Install noise-suppression-for-voiceAUR and see https://github.com/werman/noise-suppression-for-voice#pipewire. Then, set the noise cancelled source as default in your audio settings. You might need to restart your application prior being able to use it.

JamesDSP

JamesDSP for Linux (available as jamesdspAUR) provides open-source sound effects for PipeWire and PulseAudio. It uses its own effects engine and without depending on LADSPA, Calf, etc. JamesDSP was initially published as an audio effects processor for Android devices.

LADSPA, LV2 and VST plugins

If you want to choose between the full list of available LADSPA, LV2 and VST plugins, you can apply them using a custom Pulseaudio null sink and Carla Jack host. Install pipewire-pulse, pipewire-jack and carla. At the begin, create a new Pulseaudio null sink named default_null_sink.

pactl load-module module-null-sink object.linger=1 media.class=Audio/Sink sink_name=default_null_sink channel_map=FL,FR

Start Carla through Pipewire, pw-jack carla-rack. In Rack tab add whichever plugin you want. Make sure they are stereo type. You can change their order, the one on top of the list will be the first to receive the audio stream, just like in EasyEffects. Afterwards move to Patchbay tab and connect the default_null_sink L/R monitors to Carla inputs, then Carla outputs to the playbacks of your desired device (speakers, earphones, HDMI, etc). Save the configuration to a local folder, i.e. ~/Documents/carla_sink_effects.carxp.

You can test the effects while a multimedia application is reproducing audio, i.e. watching a video on a website through Firefox. There are two methods to do it. The first one, inside Carla Patchbay tab, disconnecting all Firefox connections and linking its L/R outputs to default_null_sink playbacks. The second through pavucontrol, locating Firefox audio stream and redirecting it to default_null_sink (this should remember the connection to automatically redirect the application to the same sink on the next instance).

To apply these settings at startup, create two systemd user service units:

~/.config/systemd/user/jack-carla-rack.service
[Unit]
Description=Load Carla Rack JACK host

[Service]
PassEnvironment="PIPEWIRE_LINK_PASSIVE=true"
Type=exec
ExecStart=/usr/bin/pw-jack carla-rack -n

[Install]
WantedBy=default.target
~/.config/systemd/user/pulseaudio-null-sink@.service
[Unit]
Description=Load %i Pulseaudio null sink
Before=jack-carla-rack.service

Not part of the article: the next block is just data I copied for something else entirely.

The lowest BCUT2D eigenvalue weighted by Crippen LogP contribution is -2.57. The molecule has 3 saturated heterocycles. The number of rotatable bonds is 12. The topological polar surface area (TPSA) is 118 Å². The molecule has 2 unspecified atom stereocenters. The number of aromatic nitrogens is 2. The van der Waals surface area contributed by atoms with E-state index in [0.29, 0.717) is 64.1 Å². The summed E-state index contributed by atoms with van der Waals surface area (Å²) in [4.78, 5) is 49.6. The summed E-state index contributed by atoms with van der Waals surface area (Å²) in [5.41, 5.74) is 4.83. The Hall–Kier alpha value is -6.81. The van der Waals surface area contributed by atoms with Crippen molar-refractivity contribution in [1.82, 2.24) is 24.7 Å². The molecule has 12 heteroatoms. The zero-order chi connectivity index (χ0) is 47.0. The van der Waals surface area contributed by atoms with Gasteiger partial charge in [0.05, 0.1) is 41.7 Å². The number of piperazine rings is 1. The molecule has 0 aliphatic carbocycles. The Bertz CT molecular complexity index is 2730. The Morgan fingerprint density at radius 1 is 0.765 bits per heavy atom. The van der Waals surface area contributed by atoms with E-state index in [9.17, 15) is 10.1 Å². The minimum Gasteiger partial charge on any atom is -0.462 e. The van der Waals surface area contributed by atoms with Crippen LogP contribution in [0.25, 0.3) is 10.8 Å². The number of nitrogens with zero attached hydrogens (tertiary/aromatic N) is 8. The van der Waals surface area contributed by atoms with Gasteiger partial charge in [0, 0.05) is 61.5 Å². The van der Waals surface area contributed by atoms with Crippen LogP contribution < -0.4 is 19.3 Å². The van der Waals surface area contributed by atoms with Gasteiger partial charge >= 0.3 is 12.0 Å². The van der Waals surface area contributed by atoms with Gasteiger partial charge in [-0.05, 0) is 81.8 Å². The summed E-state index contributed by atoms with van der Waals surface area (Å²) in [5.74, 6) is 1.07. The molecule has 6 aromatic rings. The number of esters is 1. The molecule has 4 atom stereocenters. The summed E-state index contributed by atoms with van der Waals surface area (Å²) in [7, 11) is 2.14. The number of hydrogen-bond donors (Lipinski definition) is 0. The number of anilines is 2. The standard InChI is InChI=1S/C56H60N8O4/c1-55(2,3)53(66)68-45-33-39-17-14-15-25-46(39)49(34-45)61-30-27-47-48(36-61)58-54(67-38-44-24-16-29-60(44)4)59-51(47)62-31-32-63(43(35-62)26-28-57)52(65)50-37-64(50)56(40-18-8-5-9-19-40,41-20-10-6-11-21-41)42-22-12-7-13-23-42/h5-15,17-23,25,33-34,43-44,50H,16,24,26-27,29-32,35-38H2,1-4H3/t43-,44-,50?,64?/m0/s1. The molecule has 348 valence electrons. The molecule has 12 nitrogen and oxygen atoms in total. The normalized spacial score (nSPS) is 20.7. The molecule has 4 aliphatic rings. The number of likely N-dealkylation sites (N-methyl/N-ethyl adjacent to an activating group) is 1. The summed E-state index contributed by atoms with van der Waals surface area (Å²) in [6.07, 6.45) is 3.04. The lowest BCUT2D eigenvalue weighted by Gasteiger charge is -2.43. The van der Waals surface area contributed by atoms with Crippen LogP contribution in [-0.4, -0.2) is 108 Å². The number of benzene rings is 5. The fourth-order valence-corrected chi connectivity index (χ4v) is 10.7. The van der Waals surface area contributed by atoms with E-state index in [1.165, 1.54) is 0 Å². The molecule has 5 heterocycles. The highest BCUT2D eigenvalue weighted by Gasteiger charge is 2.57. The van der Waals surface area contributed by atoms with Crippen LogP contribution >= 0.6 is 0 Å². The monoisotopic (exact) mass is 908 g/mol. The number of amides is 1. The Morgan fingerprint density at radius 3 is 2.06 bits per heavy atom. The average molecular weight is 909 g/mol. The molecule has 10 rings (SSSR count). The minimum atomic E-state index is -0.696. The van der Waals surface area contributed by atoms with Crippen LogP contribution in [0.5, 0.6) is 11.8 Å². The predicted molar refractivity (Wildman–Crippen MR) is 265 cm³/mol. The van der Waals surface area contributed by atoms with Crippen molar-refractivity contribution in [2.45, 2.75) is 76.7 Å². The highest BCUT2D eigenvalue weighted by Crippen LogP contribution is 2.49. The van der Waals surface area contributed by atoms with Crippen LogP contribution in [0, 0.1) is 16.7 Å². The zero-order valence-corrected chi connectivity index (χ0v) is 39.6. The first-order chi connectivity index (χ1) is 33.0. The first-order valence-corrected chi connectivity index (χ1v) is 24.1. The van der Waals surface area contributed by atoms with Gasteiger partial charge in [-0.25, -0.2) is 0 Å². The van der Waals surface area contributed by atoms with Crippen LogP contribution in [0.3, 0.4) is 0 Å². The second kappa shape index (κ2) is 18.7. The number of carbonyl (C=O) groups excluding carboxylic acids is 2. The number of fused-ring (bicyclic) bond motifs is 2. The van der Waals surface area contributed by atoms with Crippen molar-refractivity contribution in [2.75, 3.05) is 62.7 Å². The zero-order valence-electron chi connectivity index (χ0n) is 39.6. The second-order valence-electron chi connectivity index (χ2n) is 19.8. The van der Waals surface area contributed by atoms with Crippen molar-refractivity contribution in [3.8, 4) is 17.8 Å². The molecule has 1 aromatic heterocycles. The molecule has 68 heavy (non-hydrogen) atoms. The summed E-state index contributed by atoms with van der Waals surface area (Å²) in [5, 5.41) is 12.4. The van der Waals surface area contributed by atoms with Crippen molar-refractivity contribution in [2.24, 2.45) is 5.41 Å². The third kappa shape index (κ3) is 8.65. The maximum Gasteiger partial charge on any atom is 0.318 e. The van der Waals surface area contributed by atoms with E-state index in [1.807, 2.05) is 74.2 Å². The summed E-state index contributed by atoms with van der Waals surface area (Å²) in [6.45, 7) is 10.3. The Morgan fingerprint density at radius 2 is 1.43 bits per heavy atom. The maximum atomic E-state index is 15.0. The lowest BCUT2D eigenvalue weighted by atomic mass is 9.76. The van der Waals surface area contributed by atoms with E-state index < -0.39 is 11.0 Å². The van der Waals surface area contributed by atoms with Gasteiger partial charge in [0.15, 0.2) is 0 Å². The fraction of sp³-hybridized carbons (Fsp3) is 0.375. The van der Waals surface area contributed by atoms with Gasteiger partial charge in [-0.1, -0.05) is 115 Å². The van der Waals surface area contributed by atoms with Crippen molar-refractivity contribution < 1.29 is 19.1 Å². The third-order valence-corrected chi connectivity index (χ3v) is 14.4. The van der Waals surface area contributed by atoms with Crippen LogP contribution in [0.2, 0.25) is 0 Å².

After=pipewire-pulse.service

[Service]
Type=oneshot
ExecStart=/usr/bin/pactl load-module module-null-sink object.linger=1 media.class=Audio/Sink sink_name=%i channel_map=FL,FR
ExecStop=/usr/bin/pactl unload-module module-null-sink
RemainAfterExit=yes

[Install]
WantedBy=default.target

Then override jack-carla-rack service specifying the full path of your Carla configuration at Environment directive:

~/.config/systemd/user/jack-carla-rack.service.d/override.conf
Environment="CARLA_CONFIG_FILE=/home/username/Documents/carla_sink_effects.carxp"
ExecStart=
ExecStart=/usr/bin/pw-jack carla-rack -n $CARLA_CONFIG_FILE

At last, enable these two services specifying default_null_sink as argument for pulseaudio-null-sink service:

systemctl --user enable pulseaudio-null-sink@default_null_sink.service
systemctl --user enable jack-carla-rack.service

Note that if you set the default_null_sink as the default device in system settings, all applications will be redirected to it and the volume keys will change its level, not the one on the speakers. If you want to control volume speakers, leave them as the default in system settings and redirect your desired application to default_null_sink inside pavucontrol (Pipewire compatibility layer will remember the connection on the next instance of the same application).

Troubleshooting

Audio

Microphone is not detected by PipeWire

PipeWire's alsa-monitor module uses alsa-card-profiles to detect devices by default. If this is not working for you, try to turn off api.alsa.use-acp, or optionally turn on api.alsa.use-ucm.

If using pipewire-media-session:

/etc/pipewire/media-session.d/alsa-monitor.conf (or ~/.config/pipewire/media-session.d/alsa-monitor.conf)
...
rules = [
    {
        ...
        actions = {
        update-props = {
            ...
            api.alsa.use-acp = false
...

Otherwise, if using wireplumber:

/etc/wireplumber/main.lua.d/50-alsa-config.lua (or ~/.config/wireplumber/main.lua.d/50-alsa-config.lua)
...
alsa_monitor.rules = {
    {
        ...
        apply_properties = {
            -- Use ALSA-Card-Profile devices. They use UCM or the profile
            -- configuration to configure the device and mixer settings.
            -- ["api.alsa.use-acp"] = true,
 
            -- Use UCM instead of profile when available. Can be
            -- disabled to skip trying to use the UCM profile.
            ["api.alsa.use-ucm"] = true,
...

Then, restart pipewire and check available devices:

$ pw-record --list-targets
Available targets ("*" denotes default): 62
	58: description="Built-in Audio" prio=1872
	60: description="Built-in Audio" prio=2000
*	62: description="Built-in Audio (Loopback PCM)" prio=1984

Sound does not automatically switch to Bluetooth headphones

Tango-inaccurate.pngThe factual accuracy of this article or section is disputed.Tango-inaccurate.png

Reason: The linked upstream issue is specific to the xfce pulseaudio panel plugin. (Discuss in Talk:PipeWire)

Run pactl load-module module-switch-on-connect and configure your desktop environment to automatically run that command on login. See wireplumber issue #89 for more details.

No sound after connecting to Bluetooth device